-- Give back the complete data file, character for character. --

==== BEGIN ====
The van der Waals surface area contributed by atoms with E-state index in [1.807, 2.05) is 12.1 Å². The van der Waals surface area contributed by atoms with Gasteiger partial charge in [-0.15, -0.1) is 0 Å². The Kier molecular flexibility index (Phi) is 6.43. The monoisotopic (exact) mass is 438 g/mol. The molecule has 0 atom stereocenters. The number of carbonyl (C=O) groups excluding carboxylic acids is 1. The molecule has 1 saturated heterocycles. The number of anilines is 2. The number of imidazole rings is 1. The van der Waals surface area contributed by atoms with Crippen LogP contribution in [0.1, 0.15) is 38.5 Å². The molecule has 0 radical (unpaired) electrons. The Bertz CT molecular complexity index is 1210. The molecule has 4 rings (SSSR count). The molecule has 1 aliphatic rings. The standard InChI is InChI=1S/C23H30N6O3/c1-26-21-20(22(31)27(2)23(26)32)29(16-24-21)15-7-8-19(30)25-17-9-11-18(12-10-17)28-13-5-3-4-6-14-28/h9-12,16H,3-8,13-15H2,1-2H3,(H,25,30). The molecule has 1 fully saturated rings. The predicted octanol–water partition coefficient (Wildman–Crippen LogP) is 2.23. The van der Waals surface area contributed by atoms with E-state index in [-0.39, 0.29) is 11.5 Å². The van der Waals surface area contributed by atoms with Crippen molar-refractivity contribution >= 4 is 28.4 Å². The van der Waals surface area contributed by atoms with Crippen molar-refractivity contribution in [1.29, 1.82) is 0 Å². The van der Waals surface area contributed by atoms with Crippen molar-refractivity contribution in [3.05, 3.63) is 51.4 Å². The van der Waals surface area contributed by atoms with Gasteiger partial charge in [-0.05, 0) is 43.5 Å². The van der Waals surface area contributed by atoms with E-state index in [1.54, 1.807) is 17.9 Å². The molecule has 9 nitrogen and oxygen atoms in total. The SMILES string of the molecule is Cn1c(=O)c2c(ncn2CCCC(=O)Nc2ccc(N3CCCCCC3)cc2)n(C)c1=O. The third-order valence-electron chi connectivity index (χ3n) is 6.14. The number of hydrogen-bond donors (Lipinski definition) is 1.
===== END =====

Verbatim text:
The van der Waals surface area contributed by atoms with E-state index in [1.807, 2.05) is 12.1 Å². The van der Waals surface area contributed by atoms with Gasteiger partial charge in [-0.15, -0.1) is 0 Å². The Kier molecular flexibility index (Phi) is 6.43. The monoisotopic (exact) mass is 438 g/mol. The molecule has 0 atom stereocenters. The number of carbonyl (C=O) groups excluding carboxylic acids is 1. The molecule has 1 saturated heterocycles. The number of anilines is 2. The number of imidazole rings is 1. The van der Waals surface area contributed by atoms with Crippen LogP contribution in [0.1, 0.15) is 38.5 Å². The molecule has 0 radical (unpaired) electrons. The Bertz CT molecular complexity index is 1210. The molecule has 4 rings (SSSR count). The molecule has 1 aliphatic rings. The standard InChI is InChI=1S/C23H30N6O3/c1-26-21-20(22(31)27(2)23(26)32)29(16-24-21)15-7-8-19(30)25-17-9-11-18(12-10-17)28-13-5-3-4-6-14-28/h9-12,16H,3-8,13-15H2,1-2H3,(H,25,30). The molecule has 1 fully saturated rings. The predicted octanol–water partition coefficient (Wildman–Crippen LogP) is 2.23. The van der Waals surface area contributed by atoms with E-state index in [-0.39, 0.29) is 11.5 Å². The van der Waals surface area contributed by atoms with Crippen molar-refractivity contribution >= 4 is 28.4 Å². The van der Waals surface area contributed by atoms with Crippen molar-refractivity contribution in [1.29, 1.82) is 0 Å². The van der Waals surface area contributed by atoms with Crippen molar-refractivity contribution in [3.05, 3.63) is 51.4 Å². The van der Waals surface area contributed by atoms with Gasteiger partial charge in [-0.05, 0) is 43.5 Å². The van der Waals surface area contributed by atoms with E-state index in [1.54, 1.807) is 17.9 Å². The molecule has 9 nitrogen and oxygen atoms in total. The SMILES string of the molecule is Cn1c(=O)c2c(ncn2CCCC(=O)Nc2ccc(N3CCCCCC3)cc2)n(C)c1=O. The third-order valence-electron chi connectivity index (χ3n) is 6.14. The number of hydrogen-bond donors (Lipinski definition) is 1.